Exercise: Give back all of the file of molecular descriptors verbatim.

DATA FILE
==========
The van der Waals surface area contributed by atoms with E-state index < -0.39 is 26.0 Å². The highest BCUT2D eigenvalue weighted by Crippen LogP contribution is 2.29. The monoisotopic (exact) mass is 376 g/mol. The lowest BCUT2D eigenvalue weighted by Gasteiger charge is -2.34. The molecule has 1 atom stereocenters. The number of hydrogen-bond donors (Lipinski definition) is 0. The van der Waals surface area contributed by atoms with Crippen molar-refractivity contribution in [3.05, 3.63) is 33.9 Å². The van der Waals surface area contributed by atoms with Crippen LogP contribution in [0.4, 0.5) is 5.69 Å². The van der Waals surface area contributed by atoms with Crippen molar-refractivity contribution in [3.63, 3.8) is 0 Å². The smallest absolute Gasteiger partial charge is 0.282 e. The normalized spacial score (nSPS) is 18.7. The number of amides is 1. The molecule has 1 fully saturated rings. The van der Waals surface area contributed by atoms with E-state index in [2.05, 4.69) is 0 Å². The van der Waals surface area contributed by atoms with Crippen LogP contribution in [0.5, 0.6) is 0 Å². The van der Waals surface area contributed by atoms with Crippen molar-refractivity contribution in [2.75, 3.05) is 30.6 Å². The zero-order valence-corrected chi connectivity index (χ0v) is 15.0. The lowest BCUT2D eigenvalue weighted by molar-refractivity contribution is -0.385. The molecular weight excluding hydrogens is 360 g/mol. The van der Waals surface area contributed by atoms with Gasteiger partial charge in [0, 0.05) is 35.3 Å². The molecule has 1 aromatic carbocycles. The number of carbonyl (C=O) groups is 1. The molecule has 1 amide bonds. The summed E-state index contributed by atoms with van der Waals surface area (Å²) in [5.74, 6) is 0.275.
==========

The van der Waals surface area contributed by atoms with E-state index < -0.39 is 26.0 Å². The highest BCUT2D eigenvalue weighted by Crippen LogP contribution is 2.29. The monoisotopic (exact) mass is 376 g/mol. The lowest BCUT2D eigenvalue weighted by Gasteiger charge is -2.34. The molecule has 1 atom stereocenters. The number of hydrogen-bond donors (Lipinski definition) is 0. The van der Waals surface area contributed by atoms with Crippen molar-refractivity contribution in [3.05, 3.63) is 33.9 Å². The van der Waals surface area contributed by atoms with Crippen LogP contribution in [0.4, 0.5) is 5.69 Å². The van der Waals surface area contributed by atoms with Crippen molar-refractivity contribution in [3.63, 3.8) is 0 Å². The smallest absolute Gasteiger partial charge is 0.282 e. The normalized spacial score (nSPS) is 18.7. The number of amides is 1. The molecule has 1 fully saturated rings. The van der Waals surface area contributed by atoms with E-state index in [2.05, 4.69) is 0 Å². The van der Waals surface area contributed by atoms with Crippen LogP contribution in [0.5, 0.6) is 0 Å². The van der Waals surface area contributed by atoms with Crippen molar-refractivity contribution in [2.75, 3.05) is 30.6 Å². The zero-order valence-corrected chi connectivity index (χ0v) is 15.0. The lowest BCUT2D eigenvalue weighted by molar-refractivity contribution is -0.385. The molecular weight excluding hydrogens is 360 g/mol. The van der Waals surface area contributed by atoms with Gasteiger partial charge in [0, 0.05) is 35.3 Å². The molecule has 1 aromatic carbocycles. The number of carbonyl (C=O) groups is 1. The molecule has 1 amide bonds. The summed E-state index contributed by atoms with van der Waals surface area (Å²) in [5.74, 6) is 0.275.